Touchmark v. Escue et al, No. 1:2019cv02354 - Document 72 (W.D. Tenn. 2021)

Court Description: ORDER GRANTING 36 PLAINTIFF'S MOTION FOR SUMMARY JUDGMENT AS TO DEFENDANT CALVIN MOORE ONLY, ADMINISTRATIVELY CLOSING CASE, AND REFERRING TO MAGISTRATE JUDGE FOR REPORT AND RECOMMENDATION ON PLAINTIFFS REQUEST FOR ATTORNEYS' FEES AND COSTS. Signed by Judge J. Daniel Breen on 2/18/21. (cdi)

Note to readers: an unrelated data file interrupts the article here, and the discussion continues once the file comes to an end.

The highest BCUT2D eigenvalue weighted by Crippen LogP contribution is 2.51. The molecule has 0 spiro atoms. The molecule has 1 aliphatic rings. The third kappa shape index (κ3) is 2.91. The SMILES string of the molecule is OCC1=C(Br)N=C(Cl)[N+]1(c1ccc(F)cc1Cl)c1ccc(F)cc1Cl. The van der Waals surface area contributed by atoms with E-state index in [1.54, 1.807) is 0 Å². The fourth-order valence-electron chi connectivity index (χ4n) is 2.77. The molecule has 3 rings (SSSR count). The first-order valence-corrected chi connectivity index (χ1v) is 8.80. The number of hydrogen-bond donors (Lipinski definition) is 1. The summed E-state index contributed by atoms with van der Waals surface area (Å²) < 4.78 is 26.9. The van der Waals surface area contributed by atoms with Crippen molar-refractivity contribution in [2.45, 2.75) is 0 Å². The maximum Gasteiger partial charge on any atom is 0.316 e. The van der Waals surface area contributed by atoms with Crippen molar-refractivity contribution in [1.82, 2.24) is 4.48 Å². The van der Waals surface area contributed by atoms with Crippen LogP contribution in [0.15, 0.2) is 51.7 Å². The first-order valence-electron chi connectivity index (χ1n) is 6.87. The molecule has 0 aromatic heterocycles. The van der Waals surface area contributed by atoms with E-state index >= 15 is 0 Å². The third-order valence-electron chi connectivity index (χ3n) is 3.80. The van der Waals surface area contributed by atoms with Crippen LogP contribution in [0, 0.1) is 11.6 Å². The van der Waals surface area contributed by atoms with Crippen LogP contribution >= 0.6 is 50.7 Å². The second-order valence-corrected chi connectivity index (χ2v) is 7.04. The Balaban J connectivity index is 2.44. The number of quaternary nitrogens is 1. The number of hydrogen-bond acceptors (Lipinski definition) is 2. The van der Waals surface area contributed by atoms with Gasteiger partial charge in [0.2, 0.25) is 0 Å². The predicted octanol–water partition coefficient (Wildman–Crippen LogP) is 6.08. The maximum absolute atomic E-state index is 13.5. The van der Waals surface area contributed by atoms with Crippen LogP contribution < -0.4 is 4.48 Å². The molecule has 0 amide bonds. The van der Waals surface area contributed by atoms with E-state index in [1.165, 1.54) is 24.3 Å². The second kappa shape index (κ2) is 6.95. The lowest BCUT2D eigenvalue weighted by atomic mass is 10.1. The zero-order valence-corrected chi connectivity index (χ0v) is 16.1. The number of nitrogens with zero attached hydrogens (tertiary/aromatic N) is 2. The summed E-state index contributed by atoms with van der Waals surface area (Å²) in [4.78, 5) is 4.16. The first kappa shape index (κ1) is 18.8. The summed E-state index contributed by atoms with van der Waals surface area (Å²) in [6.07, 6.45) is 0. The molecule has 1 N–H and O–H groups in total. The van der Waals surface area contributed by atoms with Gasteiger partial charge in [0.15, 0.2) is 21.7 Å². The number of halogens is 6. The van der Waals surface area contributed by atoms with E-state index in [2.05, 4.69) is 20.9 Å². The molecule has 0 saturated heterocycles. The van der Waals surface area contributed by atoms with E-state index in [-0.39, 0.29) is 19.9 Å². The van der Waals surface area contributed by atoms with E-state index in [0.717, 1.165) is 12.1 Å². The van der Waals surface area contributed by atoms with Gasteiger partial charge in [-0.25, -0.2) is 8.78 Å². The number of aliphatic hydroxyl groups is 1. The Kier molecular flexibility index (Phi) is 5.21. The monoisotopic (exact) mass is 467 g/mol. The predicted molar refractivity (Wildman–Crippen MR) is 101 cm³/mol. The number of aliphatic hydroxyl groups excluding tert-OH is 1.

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Touchmark v. Escue et al Doc. 72 Case 1:19-cv-02354-JDB-jay Document 72 Filed 02/18/21 Page 1 of 9 PageID 341 IN THE UNITED STATES DISTRICT COURT FOR THE WESTERN DISTRICT OF TENNESSEE EASTERN DIVISION TOUCHMARK NATIONAL BANK, Plaintiff, v. No. 1:19-cv-02354-JDB-jay ALVIN ESCUE, PHYLLIS ESCUE, NATHAN ESCUE, and CALVIN MOORE, Defendants. ______________________________________________________________________________ ORDER GRANTING PLAINTIFF’S MOTION FOR SUMMARY JUDGMENT AS TO DEFENDANT CALVIN MOORE ONLY, ADMINISTRATIVELY CLOSING CASE, AND REFERRING TO MAGISTRATE JUDGE FOR REPORT AND RECOMMENDATION ON PLAINTIFF’S REQUEST FOR ATTORNEYS’ FEES AND COSTS ______________________________________________________________________________ INTRODUCTION AND PROCEDURAL BACKGROUND This action was brought on June 3, 2019, by the Plaintiff, Touchmark National Bank (“Touchmark”), against Defendants, Alvin Escue, Phyllis Escue, Nathan Escue (the “Escue Defendants”), and Calvin Moore, alleging breach of contract under Tennessee law. (Docket Entry (“D.E.”) 1.) On February 13, 2020, Plaintiff moved for summary judgment as to all Defendants pursuant to Rule 56 of the Federal Rules of Civil Procedure. (D.E. 36.) The time for response was extended to permit discovery and settlement negotiations. On September 29, 2020, a suggestion of bankruptcy was filed on behalf of Nathan Escue, indicating that he had entered into Chapter 7 bankruptcy proceedings and that, pursuant to applicable bankruptcy law, an automatic stay as to the instant action against him was in effect. (D.E. 57.) Two days later, a similar filing was docketed on behalf of Alvin and Phyllis Escue, advising the Court that they had entered into bankruptcy proceedings under Chapter 11 and that an automatic stay was in effect. (D.E. 59.) Dockets.Justia.com Case 1:19-cv-02354-JDB-jay Document 72 Filed 02/18/21 Page 2 of 9 PageID 342 Mediation efforts continued between Touchmark and Moore, who is acting as his own counsel in this matter. On November 9, 2020, Moore filed a response to the pending motion (D.E. 63), to which Plaintiff replied (D.E. 67). Considering the automatic stays with respect to the Escue Defendants, the Court’s analysis and ruling herein are limited to Touchmark’s claims against Moore. STANDARD OF REVIEW Rule 56 provides that the "court shall grant summary judgment if the movant shows that there is no genuine dispute as to any material fact and the movant is entitled to judgment as a matter of law." Fed. R. Civ. P. 56(a). The court is to determine “whether the evidence presents a sufficient disagreement to require submission to a [factfinder] or whether it is so one-sided that one party must prevail as a matter of law[.]” Jordan v. Howard, ___ F.3d ___, 2021 WL 359421, at *4 (6th Cir. Feb. 3, 2021) (citing Liberty Lobby, 477 U.S. at 251-55). “The mere existence of some alleged factual dispute between the parties will not defeat an otherwise properly supported motion for summary judgment; the requirement is that there be no genuine issue of material fact.” Id. (quoting Seeger v. Cincinnati Bell Tel. Co., 681 F.3d 274, 281 (6th Cir. 2012)). In making its determination, “the court must view the evidence and draw all reasonable inferences in favor of the nonmoving party.” Id. (citing Liberty Lobby, 477 U.S. at 251-55). UNDISPUTED FACTS The following facts are undisputed. This action arises from a United States Small Business Administration (“SBA”) loan (the “Loan”) evidenced by an SBA Note (the “Note”) dated April 29, 2016, in the principal amount of $2,300,000.00, executed by Escue Wood Treated Products, LLC (the “Company”) to and for the benefit of Touchmark. In order to secure the Note, the Company executed a Security Agreement, an Assignment of Leases and Rents, and a Deed of 2 Case 1:19-cv-02354-JDB-jay Document 72 Filed 02/18/21 Page 3 of 9 PageID 343 Trust. The Deed of Trust encumbered, among other things, real property, improvements, and fixtures located at 7095 Jones Drive in Milan, Tennessee (the “Milan Property”). The Security Agreement granted Touchmark a security interest in all equipment, fixtures, inventory, accounts receivable, instruments, chattel paper, contract rights, and general intangibles (the “Personal Property”). Plaintiff recorded a UCC-1 Financing Statement with the Tennessee Secretary of State with respect to the Personal Property. Touchmark also took as additional collateral a lien and/or deed of trust against a farm located in Alabama proffered by Alvin and Phyllis Escue (the “Alabama Property”). In order to induce Plaintiff to extend the Loan, Moore, a businessman who, according to his affidavit, invested approximately $335,000.00 in the Company and was a forty-percent shareholder therein, executed an SBA Unconditional Guarantee (the “Guarantee”). The Escue Defendants provided similar guarantees. The Guarantee contained the following language: Guarantor unconditionally guarantees payment to Lender of all amounts owing under the Note. This Guarantee remains in effect until the Note is paid in full. Guarantor must pay all amounts due under the Note when Lender makes written demand upon Guarantor. Lender is not required to seek payment from any other source before demanding payments from Guarantor. (D.E. 1-11 at PageID 36.) Touchmark fully funded the Loan. The Company ultimately defaulted under the Note for failing to make payment when due and, in light of such default, Plaintiff made a written demand on March 4, 2019, upon the Company and the Defendants for the then principal balance of $2,219,290.77, plus unpaid accrued interest, late fees, and other fees and charges, within thirty days. No response was provided to the demand by the Company or any Defendant within the thirty-day period. 3 Case 1:19-cv-02354-JDB-jay Document 72 Filed 02/18/21 Page 4 of 9 PageID 344 On May 23, 2019, the Company sought Chapter 11 bankruptcy protection in the United States Bankruptcy Court for the Western District of Tennessee, Case Number 19-11142. Alvin Escue signed the bankruptcy petition on the Company’s behalf as its Chief Executive Manager. On August 19, 2019, the Company moved to sell the Milan Property and most of the Personal Property free and clear of all liens, claims, and encumbrances at auction. The bankruptcy court granted the motion in an order entered October 16, 2019. These assets were sold with Touchmark receiving $1,662,136.14 from the proceeds thereof. Plaintiff applied the proceeds to the principal balance due and owing under the Note. In its briefs, Touchmark avers that it is entitled, as of December 2, 2020, to judgment in the amount of $814,307.31 plus pre-judgment interest, post-judgment interest, and attorneys’ fees and expenses. ARGUMENTS OF THE PARTIES AND ANALYSIS The Court has jurisdiction over this case by virtue of the parties’ diversity of citizenship and the amount in controversy. 28 U.S.C. § 1332. In diversity cases, a federal district court is to apply the substantive law of the state in which it sits. Hackney v. Lincoln Nat’l Fire Ins. Co., 657 F. App’x 563, 570 (6th Cir. 2016) (citing Erie R.R. Co. v. Tompkins, 304 U.S. 64, 78 (1938)). In order to prevail on a breach of contract claim under Tennessee law, a plaintiff must establish “(1) the existence of an enforceable contract, (2) nonperformance amounting to a breach of the contract, and (3) damages caused by the breach of the contract.” Bynum v. Sampson, 605 S.W.3d 173, 180 (Tenn. Ct. App. 2020) (quoting ARC Lifemed, Inc. v. AMC-Tennessee, Inc., 183 S.W.3d 1, 26 (Tenn. Ct. App. 2005)), appeal denied (Jun. 5, 2020). “When the language of the contract is plain and unambiguous, courts determine the intentions of the parties from the four corners of the contract, interpreting and enforcing it as written.” Cooper v. Patel, 578 S.W.3d 40, 47 (Tenn. Ct. App. 2018) (quoting Crye-Leike, Inc. v. Carver, 415 S.W.3d 808, 816 (Tenn. Ct. 4 Case 1:19-cv-02354-JDB-jay Document 72 Filed 02/18/21 Page 5 of 9 App. 2011)), appeal denied (Mar. 28, 2019). PageID 345 “Tennessee courts give primacy to the contract terms, because the words are the most reliable indicator – and the best evidence – of the parties’ agreement when relations were harmonious, and where the parties were not jockeying for advantage in a contract dispute.” Individual Healthcare Specialists, Inc. v. BlueCross BlueShield of Tenn., Inc., 566 S.W.3d 671, 694 (Tenn. 2019) (internal quotation marks omitted). A guarantee “is a contract and is to be construed according to the ordinary meaning of the language used and with the view to carry out the intent of the parties.” Battery Alliance Inc. v. T & L Sales Inc., No. W2015-00201-COA-R3-CV, 2015 WL 6873202, at *6 (Tenn. Ct. App. Nov. 9, 2015) (quoting SecurAmerica Bus. Credit v. Schledwitz, No. W2009-02571-COA-R3-CV, 2011 WL 3808232, at *9 (Tenn. Ct. App. Aug. 26, 2011)). “Guarantors are disfavored in Tennessee, and [courts] will construe a guaranty against the guarantor as strongly as the language will permit.” Id. (quoting Schledwitz, 2011 WL 3808232, at *9). As the Court interprets Moore’s filings, the only element of Plaintiff’s breach of contract claim he disputes is the existence of an enforceable contract. First, he argues that the Guarantee was unenforceable against him because both Touchmark and the Escue Defendants assured him prior to his execution of the document that the collateral was more than sufficient to cover the debt in the event the Company defaulted. Only after the Loan was finalized and funded did he and Touchmark discover that the Alabama Property was encumbered by a senior mortgage held by Alvin Escue’s brother and that the remaining collateral was insufficient to cover the debt. Moore maintains that, because Touchmark failed to exercise due diligence, 1 it failed to discover the insufficiency of the collateral. In response to Moore’s contention, Touchmark indicates that it has made a claim with the title insurance company with respect to the Alabama Property. The title company advised that it 1 5 Case 1:19-cv-02354-JDB-jay Document 72 Filed 02/18/21 Page 6 of 9 PageID 346 In addition to the language set forth above, the Guarantee provided, under the heading “ORAL STATEMENTS NOT BINDING,” that “Guarantor may not use an oral statement to contradict or alter the written terms of the Note or this Guarantee, or to raise a defense to this Guarantee.” (D.E. 1-11 at PageID 38.) By executing the instrument, Moore specifically agreed to waive defenses based on any claim that “Lender failed to obtain, perfect, or maintain a security interest in any property offered or taken as [c]ollateral”; “Lender or others improperly valued or inspected the [c]ollateral”; “[t]he [c]ollateral changed in value, or was neglected, lost, destroyed, or underinsured”; “Lender impaired the [c]ollateral”; or “Lender did not seek payment from the [b]orrower, any other guarantors, or any [c]ollateral before demanding payment from Guarantor.” (Id. at PageID 37.) Furthermore, he “acknowledge[d] that [he] read and underst[ood] the significance of all terms of the Note and this Guarantee, including all waivers.” (Id. at PageID 38.) It is undisputed that the signature on the Guarantee is that of Moore. “It is well settled in Tennessee that parties to a contract are under a duty to read written agreements and are thus responsible for what they sign.” Powell v. GMAC Mortg., No. 3:10-CV-87, 2010 WL 2133943, at *3 (E.D. Tenn. May 24, 2010) (quoting Moody Realty Co., Inc. v. Huestis, 237 S.W.3d 666, 679 (Tenn. Ct. App. 2007)) (internal quotation marks omitted). The provisions of the Guarantee set forth herein are plain and unambiguous. Thus, the “Court’s function is to interpret the contract as written according to its plain terms.” SunTrust Bank, East Tenn., N.A. v. Dorrough, 59 S.W.3d 153, 158 (Tenn. Ct. App. 2001). The Guarantee, as written, plainly advised Moore that, by placing his signature thereon, he was waiving the arguments he appears to have placed before the Court. may pay a claim upon final adjudication of this matter. Thus, the Court assumes that the liability imposed by it upon this Defendant may be mitigated by payment of such a claim. 6 Case 1:19-cv-02354-JDB-jay Document 72 Filed 02/18/21 Page 7 of 9 PageID 347 He “cannot be relieved from his written obligation because of an unfortunate and erroneous assumption.” Id. (finding that, where contract was plain and unambiguous, guarantor could not rely on statements made by lender concerning the collateral). Secondly, Moore avers the Guarantee was a contract of adhesion and, therefore, unenforceable. In his affidavit, he states that, as a minority shareholder in the Company, he was unable to demand any desired terms in the loan documentation. Rather, he was merely presented with the Guarantee as a requirement for finalization of the Loan, which was necessary to obtain equipment and inventory. An adhesion contract has been defined as a standardized contract form offered to consumers of goods and services on essentially a “take it or leave it” basis, without affording the consumer a realistic opportunity to bargain and under such conditions that the consumer cannot obtain the desired product or service except by acquiescing to a form of the contract. . . . [T]he essence of an adhesion contract is that bargaining positions and leverage enable one party to select and control risks assumed under the contract. Courts generally agree that the distinctive feature of a contract of adhesion is that the weaker party has no realistic choice as to its terms. Buraczynski v. Eyring, 919 S.W.2d 314, 320 (Tenn. 1996) (brackets, internal citations, and some internal quotation marks omitted). Moore owned almost half of the Company and does not appear to have lacked education, business acumen, or experience. He offers nothing that would explain why a person in his position would be unable to understand the language of the Guarantee. Nor does he put forth evidence that the Loan was of the “take it or leave it” variety, that is, that entering into this particular transaction was the only way in which the Company could obtain financing. Moore had a realistic choice–accept the terms offered or walk away, either by convincing his partners to do business with another lender or selling his share of the Company. He chose to accept the terms of the Guarantee. See Powell, 2010 WL 2133943, at *3 (no contract of adhesion where party to loan offered by a lender was free to walk away and obtain financing elsewhere); Nukote Int’l, Inc. v. Office Depot, Inc., No. 3:09-0921, 2009 WL 3840482, at *8 (M.D. Tenn. Nov. 16, 7 Case 1:19-cv-02354-JDB-jay Document 72 Filed 02/18/21 Page 8 of 9 PageID 348 2009) (no unenforceable contract of adhesion where sophisticated business party could accept terms of contract or walk away). Even if the Guarantee was a contract of adhesion, it would still be enforceable under Tennessee law unless “the terms [were] beyond the reasonable expectations of an ordinary person, oppressive, or unconscionable.” Hammond v. Floor & Décor Outlets of Am., Inc., Case No. 3:19cv-01099, 2020 WL 6459642, at *13 (M.D. Tenn. Nov. 3, 2020) (citing Buraczynski, 919 S.W.2d at 320). A contract is oppressive or unconscionable where “the inequality of the bargain is so manifest as to shock the judgment of a person of common sense, and the terms are so oppressive that no reasonable person would make them on the one hand, and no honest and fair person would accept them on the other.” Cooper v. MRM Inv. Co., 367 F.3d 493, 503 (6th Cir. 2004) (quoting Trinity Indus., Inc. v. McKinnon Bridge Co., 77 S.W.3d 159, 170-71 (Tenn. Ct. App. 2001)). Moore has not argued, much less established, that the Guarantee’s terms were beyond the reasonable expectations of the ordinary person or that they were oppressive or unconscionable. CONCLUSION Viewing the evidence before it and drawing all reasonable inferences in the light most favorable to Moore, the Court finds there is no genuine dispute of material fact as to the existence of an enforceable contract. Accordingly, Plaintiff’s motion for summary judgment as to Defendant Moore is GRANTED. Pursuant to Fed. R. Civ. P. 54(b), the Court finds this order disposes of Touchmark’s claims against this Defendant and there is no just reason for delay of entry of final judgment. Therefore, the Clerk is DIRECTED to enter final judgment in favor of Touchmark against Moore in the amount of $814,307.31, plus interest accruing as of December 2, 2020, at the rate of $88.99 per day. (See D.E. 67-2 ¶¶ 10-11.) The Clerk is further DIRECTED to administratively close this matter. Plaintiff may reopen the case with respect to the Escue 8 Case 1:19-cv-02354-JDB-jay Document 72 Filed 02/18/21 Page 9 of 9 PageID 349 Defendants within thirty days of the conclusion of their bankruptcy cases and the lifting of the automatic stays. Plaintiff’s request for attorneys’ fees and expenses is REFERRED to the magistrate judge for report and recommendation. Touchmark is DIRECTED to supplement its request by making such filings as are required by Fed. R. Civ. P. 54(d)(2)(B) and LR 54.1(b) of the local rules of this district. IT IS SO ORDERED this 18th day of February 2021. s/ J. DANIEL BREEN UNITED STATES DISTRICT JUDGE 9